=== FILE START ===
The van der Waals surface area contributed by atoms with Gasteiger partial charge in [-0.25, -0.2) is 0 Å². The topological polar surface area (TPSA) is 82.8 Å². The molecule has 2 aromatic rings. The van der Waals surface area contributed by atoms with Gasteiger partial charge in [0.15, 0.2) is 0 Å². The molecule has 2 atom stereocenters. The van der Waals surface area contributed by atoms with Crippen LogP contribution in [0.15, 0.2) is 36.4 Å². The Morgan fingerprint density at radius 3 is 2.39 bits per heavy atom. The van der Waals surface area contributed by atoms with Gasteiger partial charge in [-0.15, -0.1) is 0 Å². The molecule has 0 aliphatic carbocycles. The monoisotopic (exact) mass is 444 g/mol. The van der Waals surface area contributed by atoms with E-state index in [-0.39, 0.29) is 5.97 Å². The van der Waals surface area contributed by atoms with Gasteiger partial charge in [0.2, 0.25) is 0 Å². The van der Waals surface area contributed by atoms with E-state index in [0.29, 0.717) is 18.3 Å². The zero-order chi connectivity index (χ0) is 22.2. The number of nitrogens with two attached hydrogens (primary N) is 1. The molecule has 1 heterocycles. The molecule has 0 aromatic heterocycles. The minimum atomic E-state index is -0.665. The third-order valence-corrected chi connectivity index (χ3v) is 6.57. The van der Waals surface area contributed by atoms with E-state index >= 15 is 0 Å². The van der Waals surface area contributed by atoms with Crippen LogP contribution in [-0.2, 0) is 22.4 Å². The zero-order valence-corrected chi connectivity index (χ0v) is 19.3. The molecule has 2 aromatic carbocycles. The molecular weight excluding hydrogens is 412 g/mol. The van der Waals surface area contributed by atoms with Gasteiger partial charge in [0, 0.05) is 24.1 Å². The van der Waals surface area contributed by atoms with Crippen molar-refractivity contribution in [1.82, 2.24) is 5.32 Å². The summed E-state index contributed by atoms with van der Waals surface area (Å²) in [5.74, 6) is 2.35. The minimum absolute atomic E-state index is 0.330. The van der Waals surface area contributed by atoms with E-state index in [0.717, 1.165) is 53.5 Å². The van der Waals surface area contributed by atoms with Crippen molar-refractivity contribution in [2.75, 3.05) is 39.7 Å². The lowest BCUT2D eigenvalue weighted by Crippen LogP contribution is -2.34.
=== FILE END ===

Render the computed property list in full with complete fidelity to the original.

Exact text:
The van der Waals surface area contributed by atoms with Gasteiger partial charge in [-0.25, -0.2) is 0 Å². The topological polar surface area (TPSA) is 82.8 Å². The molecule has 2 aromatic rings. The van der Waals surface area contributed by atoms with Gasteiger partial charge in [0.15, 0.2) is 0 Å². The molecule has 2 atom stereocenters. The van der Waals surface area contributed by atoms with Crippen LogP contribution in [0.15, 0.2) is 36.4 Å². The Morgan fingerprint density at radius 3 is 2.39 bits per heavy atom. The van der Waals surface area contributed by atoms with Gasteiger partial charge in [-0.15, -0.1) is 0 Å². The molecule has 0 aliphatic carbocycles. The monoisotopic (exact) mass is 444 g/mol. The van der Waals surface area contributed by atoms with E-state index in [-0.39, 0.29) is 5.97 Å². The van der Waals surface area contributed by atoms with Gasteiger partial charge in [0.2, 0.25) is 0 Å². The van der Waals surface area contributed by atoms with E-state index in [0.29, 0.717) is 18.3 Å². The zero-order chi connectivity index (χ0) is 22.2. The number of nitrogens with two attached hydrogens (primary N) is 1. The molecule has 1 heterocycles. The molecule has 0 aromatic heterocycles. The minimum atomic E-state index is -0.665. The third-order valence-corrected chi connectivity index (χ3v) is 6.57. The van der Waals surface area contributed by atoms with E-state index >= 15 is 0 Å². The van der Waals surface area contributed by atoms with Crippen LogP contribution in [-0.2, 0) is 22.4 Å². The zero-order valence-corrected chi connectivity index (χ0v) is 19.3. The molecule has 2 aromatic carbocycles. The molecular weight excluding hydrogens is 412 g/mol. The van der Waals surface area contributed by atoms with Gasteiger partial charge in [0, 0.05) is 24.1 Å². The van der Waals surface area contributed by atoms with Crippen molar-refractivity contribution in [1.82, 2.24) is 5.32 Å². The summed E-state index contributed by atoms with van der Waals surface area (Å²) in [5.74, 6) is 2.35. The minimum absolute atomic E-state index is 0.330. The van der Waals surface area contributed by atoms with E-state index in [0.717, 1.165) is 53.5 Å². The van der Waals surface area contributed by atoms with Crippen molar-refractivity contribution in [2.75, 3.05) is 39.7 Å². The lowest BCUT2D eigenvalue weighted by Crippen LogP contribution is -2.34.